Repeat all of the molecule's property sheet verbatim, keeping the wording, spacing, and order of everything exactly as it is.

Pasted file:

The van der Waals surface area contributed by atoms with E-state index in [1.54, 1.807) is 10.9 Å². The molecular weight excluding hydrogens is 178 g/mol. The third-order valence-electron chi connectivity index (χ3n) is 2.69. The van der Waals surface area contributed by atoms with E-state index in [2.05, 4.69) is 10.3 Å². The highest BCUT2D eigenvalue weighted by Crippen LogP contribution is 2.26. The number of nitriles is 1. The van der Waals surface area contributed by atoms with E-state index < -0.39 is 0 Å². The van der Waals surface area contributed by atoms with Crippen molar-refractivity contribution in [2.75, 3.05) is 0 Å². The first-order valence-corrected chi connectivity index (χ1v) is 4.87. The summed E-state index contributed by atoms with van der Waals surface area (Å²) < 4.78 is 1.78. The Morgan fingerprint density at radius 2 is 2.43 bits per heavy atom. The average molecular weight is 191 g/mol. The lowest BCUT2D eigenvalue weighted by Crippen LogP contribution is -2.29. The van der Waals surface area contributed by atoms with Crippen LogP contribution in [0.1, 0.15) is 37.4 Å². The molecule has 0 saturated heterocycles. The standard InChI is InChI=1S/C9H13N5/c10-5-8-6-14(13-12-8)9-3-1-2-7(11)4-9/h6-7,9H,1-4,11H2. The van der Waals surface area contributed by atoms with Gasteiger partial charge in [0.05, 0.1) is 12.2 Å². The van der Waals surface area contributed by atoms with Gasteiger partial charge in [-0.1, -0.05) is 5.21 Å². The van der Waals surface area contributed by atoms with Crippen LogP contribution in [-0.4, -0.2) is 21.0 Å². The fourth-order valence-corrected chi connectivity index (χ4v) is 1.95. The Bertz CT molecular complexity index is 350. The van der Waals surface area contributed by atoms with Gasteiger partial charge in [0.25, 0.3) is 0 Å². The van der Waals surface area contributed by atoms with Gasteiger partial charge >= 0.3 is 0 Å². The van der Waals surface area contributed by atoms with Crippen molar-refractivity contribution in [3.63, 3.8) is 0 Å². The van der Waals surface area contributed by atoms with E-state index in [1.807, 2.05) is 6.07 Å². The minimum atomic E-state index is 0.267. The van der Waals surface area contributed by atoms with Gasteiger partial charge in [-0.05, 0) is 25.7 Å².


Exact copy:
The van der Waals surface area contributed by atoms with E-state index in [1.54, 1.807) is 10.9 Å². The molecular weight excluding hydrogens is 178 g/mol. The third-order valence-electron chi connectivity index (χ3n) is 2.69. The van der Waals surface area contributed by atoms with E-state index in [2.05, 4.69) is 10.3 Å². The highest BCUT2D eigenvalue weighted by Crippen LogP contribution is 2.26. The number of nitriles is 1. The van der Waals surface area contributed by atoms with E-state index < -0.39 is 0 Å². The van der Waals surface area contributed by atoms with Crippen molar-refractivity contribution in [2.75, 3.05) is 0 Å². The first-order valence-corrected chi connectivity index (χ1v) is 4.87. The summed E-state index contributed by atoms with van der Waals surface area (Å²) < 4.78 is 1.78. The Morgan fingerprint density at radius 2 is 2.43 bits per heavy atom. The average molecular weight is 191 g/mol. The lowest BCUT2D eigenvalue weighted by Crippen LogP contribution is -2.29. The van der Waals surface area contributed by atoms with Crippen LogP contribution in [0.1, 0.15) is 37.4 Å². The molecule has 0 saturated heterocycles. The standard InChI is InChI=1S/C9H13N5/c10-5-8-6-14(13-12-8)9-3-1-2-7(11)4-9/h6-7,9H,1-4,11H2. The van der Waals surface area contributed by atoms with Gasteiger partial charge in [0.05, 0.1) is 12.2 Å². The van der Waals surface area contributed by atoms with Gasteiger partial charge in [-0.1, -0.05) is 5.21 Å². The van der Waals surface area contributed by atoms with Crippen LogP contribution in [-0.4, -0.2) is 21.0 Å². The fourth-order valence-corrected chi connectivity index (χ4v) is 1.95. The Bertz CT molecular complexity index is 350. The van der Waals surface area contributed by atoms with Gasteiger partial charge in [0.25, 0.3) is 0 Å². The van der Waals surface area contributed by atoms with Gasteiger partial charge >= 0.3 is 0 Å². The van der Waals surface area contributed by atoms with Crippen molar-refractivity contribution in [3.63, 3.8) is 0 Å². The van der Waals surface area contributed by atoms with E-state index in [1.807, 2.05) is 6.07 Å². The minimum atomic E-state index is 0.267. The van der Waals surface area contributed by atoms with Gasteiger partial charge in [-0.05, 0) is 25.7 Å².